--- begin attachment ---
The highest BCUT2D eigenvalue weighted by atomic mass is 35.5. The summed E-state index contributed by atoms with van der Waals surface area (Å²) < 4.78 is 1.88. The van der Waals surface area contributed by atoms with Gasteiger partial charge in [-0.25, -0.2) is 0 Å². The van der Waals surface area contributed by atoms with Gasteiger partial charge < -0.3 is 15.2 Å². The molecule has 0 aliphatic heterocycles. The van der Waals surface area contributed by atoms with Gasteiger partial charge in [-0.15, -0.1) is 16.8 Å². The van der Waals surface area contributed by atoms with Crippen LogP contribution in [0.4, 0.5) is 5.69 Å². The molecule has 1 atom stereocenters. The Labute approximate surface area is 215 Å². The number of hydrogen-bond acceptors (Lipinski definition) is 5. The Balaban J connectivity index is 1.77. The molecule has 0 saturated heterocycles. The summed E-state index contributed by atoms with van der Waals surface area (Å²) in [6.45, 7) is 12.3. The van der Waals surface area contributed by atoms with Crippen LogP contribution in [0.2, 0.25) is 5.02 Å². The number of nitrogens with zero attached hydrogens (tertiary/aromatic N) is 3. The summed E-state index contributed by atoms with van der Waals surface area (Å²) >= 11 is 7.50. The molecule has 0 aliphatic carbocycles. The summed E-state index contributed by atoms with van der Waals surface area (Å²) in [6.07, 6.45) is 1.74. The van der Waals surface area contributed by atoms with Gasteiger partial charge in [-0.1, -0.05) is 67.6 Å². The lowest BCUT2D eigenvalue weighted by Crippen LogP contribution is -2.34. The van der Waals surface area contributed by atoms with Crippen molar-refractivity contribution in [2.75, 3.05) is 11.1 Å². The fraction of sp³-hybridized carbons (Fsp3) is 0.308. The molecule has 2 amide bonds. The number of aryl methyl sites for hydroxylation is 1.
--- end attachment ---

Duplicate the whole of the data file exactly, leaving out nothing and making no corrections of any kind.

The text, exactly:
The highest BCUT2D eigenvalue weighted by atomic mass is 35.5. The summed E-state index contributed by atoms with van der Waals surface area (Å²) < 4.78 is 1.88. The van der Waals surface area contributed by atoms with Gasteiger partial charge in [-0.25, -0.2) is 0 Å². The van der Waals surface area contributed by atoms with Gasteiger partial charge < -0.3 is 15.2 Å². The molecule has 0 aliphatic heterocycles. The van der Waals surface area contributed by atoms with Gasteiger partial charge in [-0.15, -0.1) is 16.8 Å². The van der Waals surface area contributed by atoms with Crippen LogP contribution in [0.4, 0.5) is 5.69 Å². The molecule has 1 atom stereocenters. The Labute approximate surface area is 215 Å². The number of hydrogen-bond acceptors (Lipinski definition) is 5. The Balaban J connectivity index is 1.77. The molecule has 0 saturated heterocycles. The summed E-state index contributed by atoms with van der Waals surface area (Å²) in [6.45, 7) is 12.3. The van der Waals surface area contributed by atoms with Crippen LogP contribution in [0.2, 0.25) is 5.02 Å². The number of nitrogens with zero attached hydrogens (tertiary/aromatic N) is 3. The summed E-state index contributed by atoms with van der Waals surface area (Å²) >= 11 is 7.50. The molecule has 0 aliphatic carbocycles. The summed E-state index contributed by atoms with van der Waals surface area (Å²) in [6.07, 6.45) is 1.74. The van der Waals surface area contributed by atoms with Gasteiger partial charge in [-0.1, -0.05) is 67.6 Å². The lowest BCUT2D eigenvalue weighted by Crippen LogP contribution is -2.34. The van der Waals surface area contributed by atoms with Crippen molar-refractivity contribution in [2.75, 3.05) is 11.1 Å². The fraction of sp³-hybridized carbons (Fsp3) is 0.308. The molecule has 2 amide bonds. The number of aryl methyl sites for hydroxylation is 1.